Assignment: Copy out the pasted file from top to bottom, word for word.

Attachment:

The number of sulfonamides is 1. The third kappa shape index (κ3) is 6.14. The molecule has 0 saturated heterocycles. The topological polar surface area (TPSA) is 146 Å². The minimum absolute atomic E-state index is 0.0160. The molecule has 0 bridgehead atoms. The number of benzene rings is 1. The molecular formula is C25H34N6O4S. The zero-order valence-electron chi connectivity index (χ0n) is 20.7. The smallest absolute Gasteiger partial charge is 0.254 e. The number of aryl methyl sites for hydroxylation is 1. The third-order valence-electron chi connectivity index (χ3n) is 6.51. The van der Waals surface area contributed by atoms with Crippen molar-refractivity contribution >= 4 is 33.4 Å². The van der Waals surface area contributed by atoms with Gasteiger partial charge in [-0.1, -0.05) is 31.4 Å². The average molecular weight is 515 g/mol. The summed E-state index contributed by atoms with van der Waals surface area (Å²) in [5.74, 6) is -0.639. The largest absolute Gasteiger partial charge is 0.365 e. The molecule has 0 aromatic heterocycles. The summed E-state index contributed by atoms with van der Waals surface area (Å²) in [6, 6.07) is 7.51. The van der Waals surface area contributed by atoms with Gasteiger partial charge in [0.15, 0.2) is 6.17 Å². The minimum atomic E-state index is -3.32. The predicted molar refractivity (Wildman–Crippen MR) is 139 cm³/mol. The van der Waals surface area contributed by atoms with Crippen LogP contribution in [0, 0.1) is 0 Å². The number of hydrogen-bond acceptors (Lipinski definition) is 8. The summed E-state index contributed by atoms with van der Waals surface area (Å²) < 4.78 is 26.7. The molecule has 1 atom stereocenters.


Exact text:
The number of sulfonamides is 1. The third kappa shape index (κ3) is 6.14. The molecule has 0 saturated heterocycles. The topological polar surface area (TPSA) is 146 Å². The minimum absolute atomic E-state index is 0.0160. The molecule has 0 bridgehead atoms. The number of benzene rings is 1. The molecular formula is C25H34N6O4S. The zero-order valence-electron chi connectivity index (χ0n) is 20.7. The smallest absolute Gasteiger partial charge is 0.254 e. The number of aryl methyl sites for hydroxylation is 1. The third-order valence-electron chi connectivity index (χ3n) is 6.51. The van der Waals surface area contributed by atoms with Crippen molar-refractivity contribution >= 4 is 33.4 Å². The van der Waals surface area contributed by atoms with Gasteiger partial charge in [-0.1, -0.05) is 31.4 Å². The average molecular weight is 515 g/mol. The summed E-state index contributed by atoms with van der Waals surface area (Å²) in [5.74, 6) is -0.639. The largest absolute Gasteiger partial charge is 0.365 e. The molecule has 0 aromatic heterocycles. The summed E-state index contributed by atoms with van der Waals surface area (Å²) in [6, 6.07) is 7.51. The van der Waals surface area contributed by atoms with Gasteiger partial charge in [0.15, 0.2) is 6.17 Å². The minimum atomic E-state index is -3.32. The predicted molar refractivity (Wildman–Crippen MR) is 139 cm³/mol. The van der Waals surface area contributed by atoms with Crippen LogP contribution in [0, 0.1) is 0 Å². The number of hydrogen-bond acceptors (Lipinski definition) is 8. The summed E-state index contributed by atoms with van der Waals surface area (Å²) < 4.78 is 26.7. The molecule has 1 atom stereocenters.